He is one of a few dozen mental health professionals in America who are board certified in general, child and adolescent, and addictions psychiatry. He is the medical director of one of Colorado’s largest youth substance-abuse treatment clinics and an associate professor of psychiatry at the University of Colorado Denver, where he conducts research on youth substance use and addiction.
According to a May 2013 interview posted on the University of Colorado website, Thurstone was named an Advocate for Action by the White House Office of National Drug Control Policy in October 2012 for his “outstanding leadership in promoting an evidence-based approach to youth substance use and addiction.”
Colorado Gov. John Hickenlooper named Thurstone to a state task force convened to make recommendations about how to implement Amendment 64, a constitutional amendment approved by Colorado voters in November 2012 to legalize the personal use and regulation of marijuana for adults 21 and older.
He became involved in the marijuana issue in 2009 “when a whole confluence of events occurred that led to the commercialization of marijuana….What matters is not so much the decriminalization; it’s the commercialization that affects people, especially kids. ...95% of the treatment referrals to Denver Health are for marijuana. Nationwide, it’s two-thirds of the treatment referrals according to the Substance Abuse and Mental Health Services Administration (SAMHSA).”
13. Peter Bensinger
Bensinger was a former DEA chief during the Ford, Carter and Reagan administrations. He was in the vanguard opposing medical marijuana in Illinois. He acknowledges medical marijuana as a value but he notes that it is available as a pill or spray, so the idea of legalizing smoked marijuana for medicinal purposes is merely a ploy.
14. David Evans
The executive director of the Drug Free Schools Coalition before becoming a lawyer he was a research scientist, in the Division of Alcoholism and Drug Abuse, New Jersey Department of Health. He was also the manager of the New Jersey intoxicated driving program. He has written numerous articles warning of the dangers of marijuana legalization.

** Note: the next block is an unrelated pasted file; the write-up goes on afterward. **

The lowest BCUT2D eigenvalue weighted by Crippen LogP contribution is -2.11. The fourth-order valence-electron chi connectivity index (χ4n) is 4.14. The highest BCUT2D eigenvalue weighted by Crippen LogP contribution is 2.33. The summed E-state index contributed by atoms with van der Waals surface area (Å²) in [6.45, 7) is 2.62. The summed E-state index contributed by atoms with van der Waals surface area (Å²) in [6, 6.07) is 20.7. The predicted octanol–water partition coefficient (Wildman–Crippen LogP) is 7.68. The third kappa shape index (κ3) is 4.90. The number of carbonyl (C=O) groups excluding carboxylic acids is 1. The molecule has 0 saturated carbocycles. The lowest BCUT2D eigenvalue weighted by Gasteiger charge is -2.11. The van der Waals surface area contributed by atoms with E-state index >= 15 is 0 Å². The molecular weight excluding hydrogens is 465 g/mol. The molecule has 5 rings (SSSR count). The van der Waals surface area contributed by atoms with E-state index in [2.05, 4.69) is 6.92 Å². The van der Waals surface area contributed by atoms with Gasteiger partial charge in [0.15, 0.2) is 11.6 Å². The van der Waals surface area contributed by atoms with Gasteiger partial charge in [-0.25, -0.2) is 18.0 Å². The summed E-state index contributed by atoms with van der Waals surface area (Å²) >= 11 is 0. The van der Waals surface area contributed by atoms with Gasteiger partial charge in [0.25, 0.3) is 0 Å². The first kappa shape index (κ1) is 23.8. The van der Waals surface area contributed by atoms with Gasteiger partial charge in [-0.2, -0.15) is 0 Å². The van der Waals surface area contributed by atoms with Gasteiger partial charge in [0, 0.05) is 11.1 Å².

15. Pope Francis
The new pontiff, while being hailed by many as being a liberal influence in the Catholic Church has taken an intransigent line against marijuana legalization. This past June the new international pop culture icon told the 31st International Drug Enforcement Conference in Rome, “No a ogni tipo di droga (No to every type of drug).”
He was an active opponent of marijuana while a bishop in his native Argentina. He says now that attempts to legalize drugs do not produce the desired results.
He deplores the international drug trade as a scourge on humanity. Pope Francis has said it is a fallacy to say that more drug legalization will lead to less drug use.
16. Dennis Prager
A nationally syndicated radio talk show host in Los Angeles, Prager has used his microphone to condemn marijuana legalization. He has asked rhetorically, “Would you rather your pilot smoke cigarettes or pot? and “ How would Britain have fared in World War II if Winston Churchill had smoked pot instead of cigars?
17. Mel and Betty Sembler
The Semblers are longtime soldiers in the war on drugs. They co-founded, in 1976, a nonprofit drug treatment program called Straight, Inc. that successfully treated more than 12,000 young people with drug addiction in eight cities nationally from Dallas to Boston. They also help fund other organizations dedicated to opposing legalizing drugs including marijuana. Betty Sembler is the founder and Board Chair of Save Our Society From Drugs (S.O.S.) and the Drug Free America Foundation, Inc. Both organizations work to educate people about attempts to legalize as “medicine” unsafe, ineffective and unapproved drugs such as marijuana, heroin, PCP and crack as well as to reduce illegal drug use, drug addiction and drug-related illnesses and death.
18. Seth Leibsohn
Leibsohn is a radio host, writer, editor, policy, political and communications expert. He is a former member of the board of directors of the Partnership for a Drug Free America-Arizona Affiliate.
He told MainStreet that he got involved in the campaign against marijuana after seeing the effects of pot smoking on a college friend.